As if a bad school grade didn't sting enough, three Pinellas high schools may need an asterisk by their latest grades.
Gibbs, Dixie Hollins and Pinellas Park high schools earned higher grades than they were given in December, according to school district officials. But the state turned down their appeals, which were based on overlooked data for a few dozen students.
Who messed up? Fingers are pointing all over.
Both school and district officials reviewed the data in question before it was filed with the state Department of Education. But district officials said they caught more errors after the grades were released.
Too late, DOE said. The district had missed the deadline to submit corrected data.
Unfair, the district said. The appeals process is too rigid.
For Dixie, which logged its seventh D in a row, the screwup is especially heartbreaking.
"That's a shame," Tom Lynd, who chairs the school advisory council, said when told why the appeal went down. "We worked really hard."
Dixie Hollins principal Dan Evans said he doesn't fault the state, but isn't sure where things went wrong. He said he and the faculty decided to move on.
"What are we going to do? Spend weeks digging this up and re-appealing and we blaming the district and the district blaming us?" he said. "It's an absurd, never-ending pursuit of something that ultimately doesn't tell you whether a school is excellent or lousy."
Thanks in part to a complicated, new grading formula, high schools statewide saw their 2010 grades rise.
In Pinellas, 13 of 16 traditional high schools saw increases. Gibbs went from an F to C. Pinellas Park, from a D to C. Besides the glow from a better grade, those schools received more than $100,000 each in state bonus money — $75 per student — for making progress.
At Gibbs, about 200 full-time staffers got $647 each after splitting $131,618. The school would not have received more money for a better grade.
But it still hurts, said Scott Crawford, who chairs the school advisory council at Gibbs.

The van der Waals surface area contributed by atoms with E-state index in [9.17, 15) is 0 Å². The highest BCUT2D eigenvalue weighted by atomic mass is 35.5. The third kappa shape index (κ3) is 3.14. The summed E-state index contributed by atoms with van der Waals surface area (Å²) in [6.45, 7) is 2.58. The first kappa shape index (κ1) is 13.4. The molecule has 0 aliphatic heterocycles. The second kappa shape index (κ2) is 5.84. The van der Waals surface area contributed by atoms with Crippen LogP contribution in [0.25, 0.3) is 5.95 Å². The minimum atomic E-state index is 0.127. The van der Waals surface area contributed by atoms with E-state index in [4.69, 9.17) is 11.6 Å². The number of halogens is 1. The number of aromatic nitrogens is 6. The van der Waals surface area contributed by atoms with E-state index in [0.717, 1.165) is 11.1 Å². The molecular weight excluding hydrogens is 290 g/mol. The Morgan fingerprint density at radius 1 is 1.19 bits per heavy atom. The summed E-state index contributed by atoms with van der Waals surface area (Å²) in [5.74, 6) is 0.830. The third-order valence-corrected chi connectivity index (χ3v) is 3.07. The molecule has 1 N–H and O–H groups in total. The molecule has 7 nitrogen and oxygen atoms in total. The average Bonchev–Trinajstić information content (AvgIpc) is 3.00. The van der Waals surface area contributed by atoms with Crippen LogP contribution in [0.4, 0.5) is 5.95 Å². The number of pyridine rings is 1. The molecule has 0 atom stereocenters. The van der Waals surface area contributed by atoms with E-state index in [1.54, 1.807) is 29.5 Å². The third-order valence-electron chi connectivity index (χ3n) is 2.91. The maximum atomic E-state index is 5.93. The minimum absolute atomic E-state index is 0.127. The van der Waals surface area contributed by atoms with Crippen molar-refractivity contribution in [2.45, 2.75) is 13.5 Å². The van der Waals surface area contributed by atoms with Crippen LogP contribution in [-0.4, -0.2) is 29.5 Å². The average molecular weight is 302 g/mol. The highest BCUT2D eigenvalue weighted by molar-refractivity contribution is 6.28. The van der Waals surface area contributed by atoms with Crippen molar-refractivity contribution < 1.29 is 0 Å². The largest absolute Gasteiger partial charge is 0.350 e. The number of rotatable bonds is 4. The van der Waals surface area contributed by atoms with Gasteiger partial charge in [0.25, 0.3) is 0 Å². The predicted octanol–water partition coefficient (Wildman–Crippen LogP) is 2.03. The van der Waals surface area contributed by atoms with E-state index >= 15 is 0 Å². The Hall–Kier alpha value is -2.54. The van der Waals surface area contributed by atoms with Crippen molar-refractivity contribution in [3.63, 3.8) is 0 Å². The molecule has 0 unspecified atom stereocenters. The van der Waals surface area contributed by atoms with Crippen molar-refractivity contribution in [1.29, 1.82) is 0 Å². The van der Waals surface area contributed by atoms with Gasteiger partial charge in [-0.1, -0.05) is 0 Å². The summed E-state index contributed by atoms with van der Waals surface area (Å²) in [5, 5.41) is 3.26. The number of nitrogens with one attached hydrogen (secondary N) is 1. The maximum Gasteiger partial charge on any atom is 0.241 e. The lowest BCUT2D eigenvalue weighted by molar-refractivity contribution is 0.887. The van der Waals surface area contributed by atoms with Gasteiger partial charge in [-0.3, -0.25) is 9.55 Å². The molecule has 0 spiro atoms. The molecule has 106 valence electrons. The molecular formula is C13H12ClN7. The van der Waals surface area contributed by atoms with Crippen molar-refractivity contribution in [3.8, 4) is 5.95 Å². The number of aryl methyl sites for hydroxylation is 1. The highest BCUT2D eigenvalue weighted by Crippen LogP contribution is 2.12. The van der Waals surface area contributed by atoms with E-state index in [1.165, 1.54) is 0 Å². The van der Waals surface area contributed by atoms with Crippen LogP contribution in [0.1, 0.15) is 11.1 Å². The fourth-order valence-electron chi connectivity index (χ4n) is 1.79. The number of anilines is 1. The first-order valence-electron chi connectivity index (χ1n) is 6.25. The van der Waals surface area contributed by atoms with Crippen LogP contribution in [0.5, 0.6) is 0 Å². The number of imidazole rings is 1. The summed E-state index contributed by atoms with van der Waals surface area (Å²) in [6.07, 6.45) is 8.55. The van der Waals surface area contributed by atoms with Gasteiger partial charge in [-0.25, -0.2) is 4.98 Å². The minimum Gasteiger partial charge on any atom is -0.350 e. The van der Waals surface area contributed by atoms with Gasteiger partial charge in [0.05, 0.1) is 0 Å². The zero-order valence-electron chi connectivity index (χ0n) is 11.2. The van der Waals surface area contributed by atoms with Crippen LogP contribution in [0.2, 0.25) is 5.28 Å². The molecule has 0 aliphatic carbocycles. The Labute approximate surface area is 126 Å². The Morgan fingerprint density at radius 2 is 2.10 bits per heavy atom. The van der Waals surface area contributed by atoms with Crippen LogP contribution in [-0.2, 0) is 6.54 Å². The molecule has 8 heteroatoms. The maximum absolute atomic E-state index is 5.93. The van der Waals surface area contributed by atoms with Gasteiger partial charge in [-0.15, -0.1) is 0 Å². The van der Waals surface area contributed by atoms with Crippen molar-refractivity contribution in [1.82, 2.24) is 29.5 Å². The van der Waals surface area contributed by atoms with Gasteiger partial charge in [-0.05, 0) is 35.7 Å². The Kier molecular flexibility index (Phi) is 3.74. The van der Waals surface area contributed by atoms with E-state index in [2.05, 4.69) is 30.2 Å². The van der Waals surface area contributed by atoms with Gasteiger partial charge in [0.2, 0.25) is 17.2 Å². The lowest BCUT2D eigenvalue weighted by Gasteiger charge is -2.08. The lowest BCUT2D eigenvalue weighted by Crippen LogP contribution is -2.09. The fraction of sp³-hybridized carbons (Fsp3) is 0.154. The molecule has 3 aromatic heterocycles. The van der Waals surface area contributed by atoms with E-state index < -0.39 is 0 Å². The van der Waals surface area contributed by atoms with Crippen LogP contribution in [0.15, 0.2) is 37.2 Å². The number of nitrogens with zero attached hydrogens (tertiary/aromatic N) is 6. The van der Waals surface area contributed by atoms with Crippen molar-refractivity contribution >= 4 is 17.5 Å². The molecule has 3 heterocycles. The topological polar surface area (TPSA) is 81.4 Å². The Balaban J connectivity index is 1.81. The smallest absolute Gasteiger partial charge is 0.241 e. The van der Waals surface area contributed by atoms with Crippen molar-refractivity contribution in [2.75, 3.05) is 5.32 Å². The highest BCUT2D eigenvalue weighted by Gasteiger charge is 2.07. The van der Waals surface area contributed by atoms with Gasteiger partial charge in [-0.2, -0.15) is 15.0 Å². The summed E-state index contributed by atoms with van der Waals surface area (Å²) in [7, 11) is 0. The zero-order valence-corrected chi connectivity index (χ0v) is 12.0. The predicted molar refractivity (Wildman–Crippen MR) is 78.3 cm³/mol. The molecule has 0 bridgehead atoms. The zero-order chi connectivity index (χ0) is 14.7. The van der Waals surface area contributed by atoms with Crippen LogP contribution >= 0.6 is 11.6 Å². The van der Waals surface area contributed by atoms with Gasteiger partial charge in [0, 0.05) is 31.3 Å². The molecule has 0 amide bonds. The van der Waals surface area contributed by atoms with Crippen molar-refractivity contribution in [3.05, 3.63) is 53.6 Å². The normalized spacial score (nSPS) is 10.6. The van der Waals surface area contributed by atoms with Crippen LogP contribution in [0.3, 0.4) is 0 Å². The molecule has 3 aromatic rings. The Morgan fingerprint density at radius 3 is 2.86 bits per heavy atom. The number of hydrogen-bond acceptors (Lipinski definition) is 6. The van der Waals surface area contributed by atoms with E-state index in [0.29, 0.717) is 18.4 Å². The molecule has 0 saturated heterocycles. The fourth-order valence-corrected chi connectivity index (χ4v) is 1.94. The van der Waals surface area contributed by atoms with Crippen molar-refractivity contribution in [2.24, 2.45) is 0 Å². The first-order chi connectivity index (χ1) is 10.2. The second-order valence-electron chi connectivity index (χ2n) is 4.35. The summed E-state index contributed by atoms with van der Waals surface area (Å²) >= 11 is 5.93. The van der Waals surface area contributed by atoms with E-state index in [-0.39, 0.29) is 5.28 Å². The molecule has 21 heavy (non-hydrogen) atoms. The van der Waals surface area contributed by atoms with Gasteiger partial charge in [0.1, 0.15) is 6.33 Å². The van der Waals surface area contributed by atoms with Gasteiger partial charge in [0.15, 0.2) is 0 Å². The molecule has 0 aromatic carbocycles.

"We want the community perspective of Gibbs to be positive," he said. "Going from an F school to a B school would have been absolutely huge … in turning that community perspective around."
Pinellas district officials thought they had good grounds to appeal. The new grading formula included scores from several standardized tests, and district officials saw after the grades were announced that some scores had not been counted because of oversights in recording and tracking.
At Gibbs and Dixie, the scores in question — less than 20 at each school — involved the Common Placement Test, or CPT, which measures the basic academic skills of those intending to go to college. At Pinellas Park, the issue involved a small number of students who took the SAT and ACT tests.
The state set several deadlines for grade-related data, including a Nov. 22 deadline for districts to submit corrected information for CPT, SAT and ACT scores. DOE officials said they could not budge on them.
Making exceptions could undermine future deadlines, which could in turn affect data quality and timeliness of school grade reporting, deputy commissioner Kris Ellington told Pinellas Superintendent Julie Janssen in a letter.
The district's response: "Would you not want to get it correct rather than meet deadlines?" said Kevin Hendrick, the district director of high schools.
Hendrick said the state's approach was different in 2009, when he was principal at Northeast High. Back then, DOE considered additional information that came to light after initial grades were issued. It bumped the school's grade from D to C.
Hendrick also took a shot at the state for last year's FCAT scores, which were weeks late because of contractor problems and put districts statewide in a bind. "The deadlines are fluid on their end," he said.
Gibbs and Dixie supporters knew the appeals had been denied. But some never knew why until told by the St. Petersburg Times.
"If I were to miscalculate a student's grade regardless of the time frame involved, I would be expected to award the student a higher grade," Dixie teacher Carol Love wrote in an e-mail. "So I can't understand Tallahassee treating our school any differently."
DOE spokeman Tom Butler said it did not appear that many other districts had problems with overlooked data. Of 27 schools that appealed their grades, only two others cited incomplete CPT results. (They, too, were denied.) "I think this issue seems to be, based on those numbers, localized to the district," he said.
Of the 27, seven won their appeals, including Plant High in Tampa. Its grade went from B to A after the state acknowledged a mistake involving graduation rates.
In Pinellas, school and district officials said they have made changes so the same thing won't happen again. In short, there will be more eyes on the data, looking at it more frequently.
Like the Dixie principal, Gibbs principal Kevin Gordon said he didn't know where things went wrong. But he said staff was so relieved from erasing the F, missing out on the B didn't cause much frustration.
In some ways, he said, the C might be better.
"Had we gotten a B, maybe there would have been a false sense of 'we did a lot right,' he said, "when we still have some stuff to improve on."
Ron Matus can be reached at firstname.lastname@example.org or (727) 893-8873.